Scoring Your Credit
Choosing a lender isn't the first step in becoming a homeowner. The quality of your wallet begins the home buying process. Saving your money for a down payment is great, but if you don't have a strong credit score to back it up, you could end up renting longer than you expected in Winston-Salem until you raise your score.
The Fair Isaac Company bases your FICO score on the summary of your complete credit history. Most people usually have a score of 600, but scores range from 300 to 850. Job loss has been common in the last few years, but FICO scores aren't necessarily adjusted "on a curve." A low score is a low score and that often means you can't get a loan. Some of the factors in deciding your FICO score are:
- Credit to Debt Ratio — How much do you owe versus how much credit you have available?
- Credit Inquiries — Do you have too many open accounts?
- Types of Credit — Do you have a healthy mix of credit cards and loans?
- Payment History — Do you pay your bills on time ?
Lenders want to make sure that giving you a loan is a safe move. Your credit score gives lenders an insight into what type of borrower you'd be solely because of your credit history. Because of the shift in the economy, most home buyers should have scores in the range of 740 or higher to get a satisfactory interest rate. If your score is lower, you can still qualify for a loan, but the interest paid over time could be more than double that of someone with a stronger credit score.
We're used to working with all levels of FICO scores. Contact us and we can help you get on the right track to the home of your dreams.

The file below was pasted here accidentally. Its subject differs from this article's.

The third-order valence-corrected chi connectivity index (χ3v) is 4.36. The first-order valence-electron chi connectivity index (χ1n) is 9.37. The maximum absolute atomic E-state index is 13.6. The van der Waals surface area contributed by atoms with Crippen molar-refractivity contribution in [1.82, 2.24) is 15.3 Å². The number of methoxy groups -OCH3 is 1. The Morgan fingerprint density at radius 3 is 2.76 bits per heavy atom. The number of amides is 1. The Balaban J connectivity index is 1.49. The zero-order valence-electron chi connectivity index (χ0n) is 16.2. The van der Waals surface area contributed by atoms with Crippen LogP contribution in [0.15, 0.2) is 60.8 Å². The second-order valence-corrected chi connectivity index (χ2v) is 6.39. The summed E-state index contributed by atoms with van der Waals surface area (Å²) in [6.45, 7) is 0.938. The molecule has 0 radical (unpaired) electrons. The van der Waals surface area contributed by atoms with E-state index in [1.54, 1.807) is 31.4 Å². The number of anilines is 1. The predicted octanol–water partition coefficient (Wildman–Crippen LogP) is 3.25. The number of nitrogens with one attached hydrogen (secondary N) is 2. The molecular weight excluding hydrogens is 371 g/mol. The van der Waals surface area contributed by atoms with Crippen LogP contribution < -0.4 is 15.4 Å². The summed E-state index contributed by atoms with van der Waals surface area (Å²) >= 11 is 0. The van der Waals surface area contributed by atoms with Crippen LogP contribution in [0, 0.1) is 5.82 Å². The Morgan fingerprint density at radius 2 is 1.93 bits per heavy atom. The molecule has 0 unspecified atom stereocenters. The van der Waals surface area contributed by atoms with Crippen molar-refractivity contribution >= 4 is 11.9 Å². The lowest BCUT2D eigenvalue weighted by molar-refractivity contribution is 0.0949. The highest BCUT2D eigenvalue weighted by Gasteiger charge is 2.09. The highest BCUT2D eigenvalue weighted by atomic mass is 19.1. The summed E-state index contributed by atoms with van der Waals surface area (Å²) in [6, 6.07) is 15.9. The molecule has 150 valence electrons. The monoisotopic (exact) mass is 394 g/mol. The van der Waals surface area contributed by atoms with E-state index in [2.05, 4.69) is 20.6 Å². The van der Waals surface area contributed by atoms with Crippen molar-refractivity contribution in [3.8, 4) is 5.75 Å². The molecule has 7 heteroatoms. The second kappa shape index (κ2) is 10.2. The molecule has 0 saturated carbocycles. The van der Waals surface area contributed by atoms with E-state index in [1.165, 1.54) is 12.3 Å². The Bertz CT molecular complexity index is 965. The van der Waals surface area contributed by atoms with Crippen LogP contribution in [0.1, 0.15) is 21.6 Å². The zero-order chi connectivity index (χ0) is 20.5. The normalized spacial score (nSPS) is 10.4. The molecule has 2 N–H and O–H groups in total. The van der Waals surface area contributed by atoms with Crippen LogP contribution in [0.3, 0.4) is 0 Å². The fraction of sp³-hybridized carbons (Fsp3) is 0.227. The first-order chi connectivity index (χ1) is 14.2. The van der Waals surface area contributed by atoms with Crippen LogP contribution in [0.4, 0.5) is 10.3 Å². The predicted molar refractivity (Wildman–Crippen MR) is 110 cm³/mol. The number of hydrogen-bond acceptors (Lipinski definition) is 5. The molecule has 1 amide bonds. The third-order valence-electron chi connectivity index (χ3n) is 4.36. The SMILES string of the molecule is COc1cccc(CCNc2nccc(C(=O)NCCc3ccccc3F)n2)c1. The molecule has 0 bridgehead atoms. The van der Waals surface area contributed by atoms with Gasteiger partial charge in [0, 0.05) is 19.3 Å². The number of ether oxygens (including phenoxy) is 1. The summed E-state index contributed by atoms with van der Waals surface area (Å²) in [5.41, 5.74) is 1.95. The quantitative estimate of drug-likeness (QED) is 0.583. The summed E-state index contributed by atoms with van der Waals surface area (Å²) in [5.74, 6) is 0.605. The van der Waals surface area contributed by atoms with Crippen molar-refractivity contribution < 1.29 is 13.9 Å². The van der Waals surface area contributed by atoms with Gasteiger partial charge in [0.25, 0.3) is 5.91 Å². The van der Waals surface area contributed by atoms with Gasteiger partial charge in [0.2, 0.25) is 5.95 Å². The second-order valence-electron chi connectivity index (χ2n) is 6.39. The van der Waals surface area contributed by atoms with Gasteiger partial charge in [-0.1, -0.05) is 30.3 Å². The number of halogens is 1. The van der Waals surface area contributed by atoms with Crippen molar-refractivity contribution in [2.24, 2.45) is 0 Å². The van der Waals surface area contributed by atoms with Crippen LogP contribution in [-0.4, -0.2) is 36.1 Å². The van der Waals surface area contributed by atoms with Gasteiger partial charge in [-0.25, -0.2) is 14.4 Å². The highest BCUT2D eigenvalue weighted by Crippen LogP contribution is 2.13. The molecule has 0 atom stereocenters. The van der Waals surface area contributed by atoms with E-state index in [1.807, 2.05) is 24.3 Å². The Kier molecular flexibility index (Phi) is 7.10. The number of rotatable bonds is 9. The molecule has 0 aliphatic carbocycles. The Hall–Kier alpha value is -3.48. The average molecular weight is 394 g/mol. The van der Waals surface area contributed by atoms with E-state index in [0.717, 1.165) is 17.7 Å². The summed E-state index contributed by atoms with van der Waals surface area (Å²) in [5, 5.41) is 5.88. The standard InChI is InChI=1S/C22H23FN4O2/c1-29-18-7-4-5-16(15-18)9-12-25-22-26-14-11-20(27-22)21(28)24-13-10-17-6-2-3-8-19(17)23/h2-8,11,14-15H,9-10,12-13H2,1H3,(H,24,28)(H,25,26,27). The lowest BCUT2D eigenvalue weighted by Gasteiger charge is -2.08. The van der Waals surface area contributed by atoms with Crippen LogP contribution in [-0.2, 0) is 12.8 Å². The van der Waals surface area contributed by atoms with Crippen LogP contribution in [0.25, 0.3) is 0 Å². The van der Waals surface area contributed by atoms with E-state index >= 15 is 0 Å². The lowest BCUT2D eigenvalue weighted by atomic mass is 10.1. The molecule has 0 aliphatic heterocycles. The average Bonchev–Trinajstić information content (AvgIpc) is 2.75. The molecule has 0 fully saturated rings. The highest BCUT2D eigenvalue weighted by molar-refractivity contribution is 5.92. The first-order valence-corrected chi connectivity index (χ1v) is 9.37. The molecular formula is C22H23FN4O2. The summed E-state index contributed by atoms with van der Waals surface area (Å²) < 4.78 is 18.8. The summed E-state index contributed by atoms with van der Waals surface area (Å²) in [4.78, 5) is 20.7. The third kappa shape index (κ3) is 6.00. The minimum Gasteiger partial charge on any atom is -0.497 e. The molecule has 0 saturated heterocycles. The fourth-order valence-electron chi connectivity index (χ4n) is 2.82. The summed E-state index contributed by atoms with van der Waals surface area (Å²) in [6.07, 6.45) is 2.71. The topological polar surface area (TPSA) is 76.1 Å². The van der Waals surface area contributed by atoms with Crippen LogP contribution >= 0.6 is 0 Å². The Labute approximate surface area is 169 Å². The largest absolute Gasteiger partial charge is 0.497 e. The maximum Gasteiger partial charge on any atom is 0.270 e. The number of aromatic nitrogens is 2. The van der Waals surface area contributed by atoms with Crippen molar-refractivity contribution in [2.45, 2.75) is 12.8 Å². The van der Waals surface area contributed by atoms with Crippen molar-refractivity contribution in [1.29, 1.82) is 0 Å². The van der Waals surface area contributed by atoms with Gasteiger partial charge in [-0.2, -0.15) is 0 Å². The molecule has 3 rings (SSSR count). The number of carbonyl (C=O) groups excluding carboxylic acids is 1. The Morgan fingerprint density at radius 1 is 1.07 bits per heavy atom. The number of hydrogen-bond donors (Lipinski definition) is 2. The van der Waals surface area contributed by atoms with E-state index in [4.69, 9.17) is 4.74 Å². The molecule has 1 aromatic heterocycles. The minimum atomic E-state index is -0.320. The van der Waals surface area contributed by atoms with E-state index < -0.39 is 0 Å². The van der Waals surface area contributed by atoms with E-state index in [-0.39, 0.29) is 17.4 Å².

How do you get a stronger score? Building your FICO score takes time. It can be rare to make a significant change in your number with quick fixes, but your score can improve in a few years by keeping tabs your credit report and by using your credit wisely. The most important thing is to know your FICO score. Here are some ways you can improve your credit score:
- Chain store cards and gas cards. For those who have no credit or less-than-stellar credit, retail credit cards and gas credit cards are ways to improve credit, increase your spending limits and keep up your payments, which will raise your FICO score. You must always beware of holding a large balance for more than a couple of billing cycles because these types of cards more than likely have a steeper interest rate.
- Use your credit. Whether you have older cards, or are just getting started with credit, use your cards so that your accounts maintain an active status. But, make sure you pay them off in one or two payments.
- Keep up with payments. Late payments hurt your FICO score. It's one of the reasons people who have recently experienced job loss see the biggest hit in their credit score. Yes, it takes longer to build up your credit this way, but it's the most reliable way to show that you're able to make payments to a lender.
- Ensure that your credit history is correct. If you discover mistakes on your credit report, write to the bureau asking that the item be removed. If you have a common name or the same name as a family member, you'll want to give extra care to make sure the activity reported is correct.
- Even out your debt. At first, this doesn't sound like a good idea. But, you steer clear of having one card that is at the limit and have your remaining cards at a zero balance. It's better to have each of your cards at about 30% of their credit limit than to have the majority of your debt sitting on one card.
Knowing the methods you can use to improve your FICO score, you can move toward becoming a homeowner. Keep in mind that when it's time to apply for a loan to purchase a home, you'll want to keep your credit inquiries within a two-week window to avoid adverse effects on your credit score. With the help of John-Mark Mitchell's Realty Group, the loan process is sure to go more smoothly so you, too, can become a homeowner.
Learn more about FICO scores at myFICO.com, Fair Isaac's informational site and you can review all of your credit reports for free each year at annualcreditreport.com. And, for a small payment, you can get your FICO score from each bureau on their websites: equifax.com, experian.com and transunion.com.